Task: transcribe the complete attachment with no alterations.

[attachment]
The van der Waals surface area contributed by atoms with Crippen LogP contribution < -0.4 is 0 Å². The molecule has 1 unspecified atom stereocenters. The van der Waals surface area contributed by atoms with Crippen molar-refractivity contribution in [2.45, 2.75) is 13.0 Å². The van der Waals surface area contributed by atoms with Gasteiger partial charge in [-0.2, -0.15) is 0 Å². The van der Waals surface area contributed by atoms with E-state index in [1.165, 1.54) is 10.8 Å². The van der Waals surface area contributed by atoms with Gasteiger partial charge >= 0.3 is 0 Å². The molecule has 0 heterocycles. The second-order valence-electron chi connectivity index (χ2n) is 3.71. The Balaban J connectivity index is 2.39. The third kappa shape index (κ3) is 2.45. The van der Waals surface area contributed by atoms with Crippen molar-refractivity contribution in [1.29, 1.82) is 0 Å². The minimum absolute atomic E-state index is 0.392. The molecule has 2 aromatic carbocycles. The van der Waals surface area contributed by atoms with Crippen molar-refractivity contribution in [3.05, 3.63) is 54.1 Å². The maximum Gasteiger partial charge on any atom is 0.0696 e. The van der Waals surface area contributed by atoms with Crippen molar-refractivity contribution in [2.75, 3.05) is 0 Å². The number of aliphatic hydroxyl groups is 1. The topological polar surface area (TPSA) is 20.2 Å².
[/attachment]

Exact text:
The van der Waals surface area contributed by atoms with Crippen LogP contribution < -0.4 is 0 Å². The molecule has 1 unspecified atom stereocenters. The van der Waals surface area contributed by atoms with Crippen molar-refractivity contribution in [2.45, 2.75) is 13.0 Å². The van der Waals surface area contributed by atoms with Gasteiger partial charge in [-0.2, -0.15) is 0 Å². The van der Waals surface area contributed by atoms with E-state index in [1.165, 1.54) is 10.8 Å². The van der Waals surface area contributed by atoms with Gasteiger partial charge >= 0.3 is 0 Å². The molecule has 0 heterocycles. The second-order valence-electron chi connectivity index (χ2n) is 3.71. The Balaban J connectivity index is 2.39. The third kappa shape index (κ3) is 2.45. The van der Waals surface area contributed by atoms with Crippen molar-refractivity contribution in [1.29, 1.82) is 0 Å². The minimum absolute atomic E-state index is 0.392. The molecule has 2 aromatic carbocycles. The van der Waals surface area contributed by atoms with Crippen molar-refractivity contribution in [3.05, 3.63) is 54.1 Å². The maximum Gasteiger partial charge on any atom is 0.0696 e. The van der Waals surface area contributed by atoms with Crippen molar-refractivity contribution in [2.75, 3.05) is 0 Å². The number of aliphatic hydroxyl groups is 1. The topological polar surface area (TPSA) is 20.2 Å².